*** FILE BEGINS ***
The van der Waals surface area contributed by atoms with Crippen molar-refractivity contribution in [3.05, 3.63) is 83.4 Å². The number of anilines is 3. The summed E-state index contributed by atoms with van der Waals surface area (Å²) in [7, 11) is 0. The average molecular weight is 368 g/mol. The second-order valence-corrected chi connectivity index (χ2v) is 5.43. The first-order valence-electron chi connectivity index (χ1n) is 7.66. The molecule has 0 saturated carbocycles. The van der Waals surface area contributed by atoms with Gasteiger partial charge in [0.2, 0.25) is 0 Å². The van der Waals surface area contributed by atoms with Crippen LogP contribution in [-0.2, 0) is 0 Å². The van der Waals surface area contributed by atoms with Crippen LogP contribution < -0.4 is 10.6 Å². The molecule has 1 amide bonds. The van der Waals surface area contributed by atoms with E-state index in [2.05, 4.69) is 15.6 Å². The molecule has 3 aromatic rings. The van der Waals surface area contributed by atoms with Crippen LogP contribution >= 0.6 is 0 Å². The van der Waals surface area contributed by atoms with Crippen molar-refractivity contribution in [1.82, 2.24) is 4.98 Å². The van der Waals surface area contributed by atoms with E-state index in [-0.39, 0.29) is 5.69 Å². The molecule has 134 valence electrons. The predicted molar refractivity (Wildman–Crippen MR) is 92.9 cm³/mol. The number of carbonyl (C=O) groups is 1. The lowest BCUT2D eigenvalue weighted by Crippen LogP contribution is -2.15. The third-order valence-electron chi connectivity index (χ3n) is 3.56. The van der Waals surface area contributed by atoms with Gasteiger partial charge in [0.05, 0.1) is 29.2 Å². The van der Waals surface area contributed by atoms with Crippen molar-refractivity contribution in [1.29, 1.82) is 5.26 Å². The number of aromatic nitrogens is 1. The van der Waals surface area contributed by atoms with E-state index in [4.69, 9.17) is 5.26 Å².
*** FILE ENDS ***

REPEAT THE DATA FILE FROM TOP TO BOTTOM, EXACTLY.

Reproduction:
The van der Waals surface area contributed by atoms with Crippen molar-refractivity contribution in [3.05, 3.63) is 83.4 Å². The number of anilines is 3. The summed E-state index contributed by atoms with van der Waals surface area (Å²) in [7, 11) is 0. The average molecular weight is 368 g/mol. The second-order valence-corrected chi connectivity index (χ2v) is 5.43. The first-order valence-electron chi connectivity index (χ1n) is 7.66. The molecule has 0 saturated carbocycles. The van der Waals surface area contributed by atoms with Gasteiger partial charge in [0.2, 0.25) is 0 Å². The van der Waals surface area contributed by atoms with Crippen LogP contribution in [-0.2, 0) is 0 Å². The van der Waals surface area contributed by atoms with Crippen LogP contribution < -0.4 is 10.6 Å². The molecule has 1 amide bonds. The van der Waals surface area contributed by atoms with E-state index in [2.05, 4.69) is 15.6 Å². The molecule has 3 aromatic rings. The van der Waals surface area contributed by atoms with Crippen LogP contribution >= 0.6 is 0 Å². The van der Waals surface area contributed by atoms with Crippen molar-refractivity contribution in [1.82, 2.24) is 4.98 Å². The van der Waals surface area contributed by atoms with E-state index in [-0.39, 0.29) is 5.69 Å². The molecule has 134 valence electrons. The predicted molar refractivity (Wildman–Crippen MR) is 92.9 cm³/mol. The number of carbonyl (C=O) groups is 1. The lowest BCUT2D eigenvalue weighted by Crippen LogP contribution is -2.15. The third-order valence-electron chi connectivity index (χ3n) is 3.56. The van der Waals surface area contributed by atoms with Gasteiger partial charge in [0.05, 0.1) is 29.2 Å². The van der Waals surface area contributed by atoms with Crippen molar-refractivity contribution in [1.29, 1.82) is 5.26 Å². The number of aromatic nitrogens is 1. The van der Waals surface area contributed by atoms with E-state index in [4.69, 9.17) is 5.26 Å².